BGP “Poor Man’s NSA” Attacks On The Rise (and JYA/NSA)

I’ve been covering the danger of BGP attacks here quite a bit. And it looks like attackers have taken notice of this little trick…

According to the ‘net watchers at Renesys, BGP attacks were on the rise throughout this year. Attackers have used them to re-route traffic from financial services companies, network providers, and government agencies… sending the traffic through Iceland and Belarus.

(Is it the NSA? Another government? Internet crooks? Hacktivists? A “hacker intelligence agency”? The world may never know.)

Notably, the attackers here were quite clever. They redirected only small portions of traffic in order to avoid detection… targeting just a small sliver of the Internet, instead of having to handle all traffic bound for that destination.

I covered the theoretical underpinnings of doing just that a long time ago… this was demonstrated at DEFCON in 2008! (https://www.youtube.com/watch?v=S0BM6aB90n8)

JYA/NSA: JYA has been a big proponent of the following sentiment. I partially agree — I would like to see more technical details, and I think it’s important people get a taste of the degree of what’s possible, not just a realization that major actors really do use the academic attacks people pooh-pooh as “nobody would ever bother”… but even beyond.

Yet I also partially disagree. It’s fairly clear that anything Snowden could have accessed is not going to tell anyone about the full depth of the NSA’s capability. Relying on that data to design defenses is just going to produce inadequade defenses.

Instead, security designers need to be thinking about defending against the unknown, thinking about what COULD be possible, based on the mindset and “style” of the NSA and intelligence agenies in general. The technical details will leak sooner or later, but you can never trust them to be complete or accurate. Building-in a dependency on leaked technical data for effective security is a recipe for disaster… just like depending on FOIA’ed documents for building your own SCIF or whatever.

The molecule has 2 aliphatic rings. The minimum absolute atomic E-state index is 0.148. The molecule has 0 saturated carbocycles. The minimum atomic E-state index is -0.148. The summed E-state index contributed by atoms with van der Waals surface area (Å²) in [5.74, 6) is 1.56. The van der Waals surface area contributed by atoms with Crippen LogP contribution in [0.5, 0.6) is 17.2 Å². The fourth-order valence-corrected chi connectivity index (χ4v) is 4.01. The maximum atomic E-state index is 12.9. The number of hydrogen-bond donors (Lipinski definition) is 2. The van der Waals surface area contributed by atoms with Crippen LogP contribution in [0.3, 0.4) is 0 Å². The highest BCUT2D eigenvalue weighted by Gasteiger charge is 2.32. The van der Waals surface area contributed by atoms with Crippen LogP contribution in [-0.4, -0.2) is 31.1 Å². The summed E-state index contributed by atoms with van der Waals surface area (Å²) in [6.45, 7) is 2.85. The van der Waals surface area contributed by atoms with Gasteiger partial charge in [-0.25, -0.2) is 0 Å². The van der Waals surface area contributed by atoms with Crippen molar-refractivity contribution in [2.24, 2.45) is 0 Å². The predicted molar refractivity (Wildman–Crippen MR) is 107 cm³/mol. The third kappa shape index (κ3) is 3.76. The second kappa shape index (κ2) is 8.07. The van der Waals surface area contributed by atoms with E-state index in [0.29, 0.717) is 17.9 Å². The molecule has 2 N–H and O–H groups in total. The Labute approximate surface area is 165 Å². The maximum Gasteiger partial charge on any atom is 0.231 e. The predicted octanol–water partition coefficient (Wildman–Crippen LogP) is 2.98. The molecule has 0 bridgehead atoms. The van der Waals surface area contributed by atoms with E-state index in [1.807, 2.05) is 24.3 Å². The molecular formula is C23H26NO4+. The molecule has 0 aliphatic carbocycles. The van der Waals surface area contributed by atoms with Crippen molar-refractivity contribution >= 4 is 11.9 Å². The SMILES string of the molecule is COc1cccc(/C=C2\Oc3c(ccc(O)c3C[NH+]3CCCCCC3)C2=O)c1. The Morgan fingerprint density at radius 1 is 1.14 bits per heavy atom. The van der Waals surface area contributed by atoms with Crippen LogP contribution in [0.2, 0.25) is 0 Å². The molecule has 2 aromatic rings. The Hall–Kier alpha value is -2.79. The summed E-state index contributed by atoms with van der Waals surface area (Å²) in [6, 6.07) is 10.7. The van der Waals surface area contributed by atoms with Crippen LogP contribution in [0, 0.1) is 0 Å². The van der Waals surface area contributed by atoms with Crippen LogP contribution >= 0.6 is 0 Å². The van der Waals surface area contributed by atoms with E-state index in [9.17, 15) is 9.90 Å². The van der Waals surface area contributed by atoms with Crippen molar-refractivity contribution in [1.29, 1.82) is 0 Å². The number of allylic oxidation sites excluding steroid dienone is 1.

(Depending on information from the other side is, I suspect, one of the things that brought down the Soviet Union. You can never win if everything you do is a reaction to the opposition.)

“It is really impossible to defend our privacy without knowing more of the operational attack details — this drip, drip, drip of policy documents, often with gratuitous self-censoring by the journalists themselves, is not helping the public secure their phones or computers.” http://cryptome.org/2013/11/nsa-treasuremap.htm

http://www.computerworlduk.com/news/it-business/3490033/warning-targeted-internet-misdirection-on-the-rise/?olo=rss

“Unknown attackers have successfully hijacked and redirected Internet traffic belonging to financial services companies, VoIP providers and governments many times over the past year.

Internet monitoring firm Renesys says it’s observed such hijacked traffic during at least 60 days in 2013.

A total of about 1,500 individual IP blocks from 150 cities around the world have been intercepted, inspected and possibly compromised in incidents lasting from a few minutes to several days, the company said today.

Throughout February, for instance, online traffic at numerous financial services companies, network service providers and government agencies in the U.S. South Korea, Germany, the Czech Republic, Iran and other countries was redirected to an Internet Service Provider in Belarus.

Similarly, in May and again in July, Internet traffic from a large U.S. providers of managed network services was hijacked and routed through IP addresses owned by an Icelandic ISP.

In these and other cases, the intercepts were enabled through so-called ” Man-in-the-Middle” attacks, when traffic flowing between two points is briefly rerouted to another location and then released back its original path. Such redirections allow attackers to surreptitiously inspect and modify traffic.

If the hijacked traffic is rerouted to a point close to the original destination, the entire caper can be carried with no noticeable lag in traffic time.

The attacks show in practical terms that Border Gateway Protocol (BGP) hijacking in not theoretical, it poses real problems, said Doug Madory, an analyst at Renesys.

BGP routers, which direct traffic between autonomous systems on the Internet, can be accessed by hackers to spoof the IP address of another entity to misdirect traffic there, Madory said. It’s difficult to determine that the activity is criminal because such misdirection often occurs due to human error — such as transposing the digits in an Internet address space. In most cases, such inadvertent misdirection is quickly caught and remedied.

Madory said it’s likely the misdirection to the Iceland and Belarus ISPs found by Renesys earlier this year was deliberate. It is likely that people with access to BGP routers at these ISPs created the spurious routes unbeknownst to the ISPs or the victims, he added.

The attackers appear to have found a way to redirect only small portions of traffic bound for a specific destination to avoid being detected, Madory said.

“What’s novel here is making just a small percent of the Internet believe the bogus route so they have a way to get traffic to that destination,” without notice, Madory said. “If you announced the address space of somebody else and everyone else believed it, then all traffic (for the destination) will be routed to you.””

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